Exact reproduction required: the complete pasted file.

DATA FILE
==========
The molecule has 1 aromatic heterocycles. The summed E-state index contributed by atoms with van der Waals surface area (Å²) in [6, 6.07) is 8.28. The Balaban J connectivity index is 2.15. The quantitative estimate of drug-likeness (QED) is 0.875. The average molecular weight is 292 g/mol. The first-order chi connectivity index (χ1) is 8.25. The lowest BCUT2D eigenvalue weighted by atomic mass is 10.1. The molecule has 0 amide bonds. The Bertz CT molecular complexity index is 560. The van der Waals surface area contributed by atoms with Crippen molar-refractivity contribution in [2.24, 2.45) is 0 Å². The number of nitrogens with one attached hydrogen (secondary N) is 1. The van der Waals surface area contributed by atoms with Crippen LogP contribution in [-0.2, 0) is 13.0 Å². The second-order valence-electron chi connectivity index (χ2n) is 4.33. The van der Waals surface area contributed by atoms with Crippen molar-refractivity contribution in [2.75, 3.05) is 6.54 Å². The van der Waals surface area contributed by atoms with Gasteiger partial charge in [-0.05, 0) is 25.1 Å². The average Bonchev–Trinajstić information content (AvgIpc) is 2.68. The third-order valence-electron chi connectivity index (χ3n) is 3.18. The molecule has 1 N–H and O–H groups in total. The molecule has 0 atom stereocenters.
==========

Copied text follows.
The molecule has 1 aromatic heterocycles. The summed E-state index contributed by atoms with van der Waals surface area (Å²) in [6, 6.07) is 8.28. The Balaban J connectivity index is 2.15. The quantitative estimate of drug-likeness (QED) is 0.875. The average molecular weight is 292 g/mol. The first-order chi connectivity index (χ1) is 8.25. The lowest BCUT2D eigenvalue weighted by atomic mass is 10.1. The molecule has 0 amide bonds. The Bertz CT molecular complexity index is 560. The van der Waals surface area contributed by atoms with Crippen molar-refractivity contribution in [2.24, 2.45) is 0 Å². The number of nitrogens with one attached hydrogen (secondary N) is 1. The van der Waals surface area contributed by atoms with Crippen LogP contribution in [-0.2, 0) is 13.0 Å². The second-order valence-electron chi connectivity index (χ2n) is 4.33. The van der Waals surface area contributed by atoms with Crippen molar-refractivity contribution in [2.75, 3.05) is 6.54 Å². The van der Waals surface area contributed by atoms with Gasteiger partial charge in [-0.05, 0) is 25.1 Å². The average Bonchev–Trinajstić information content (AvgIpc) is 2.68. The third-order valence-electron chi connectivity index (χ3n) is 3.18. The molecule has 1 N–H and O–H groups in total. The molecule has 0 atom stereocenters.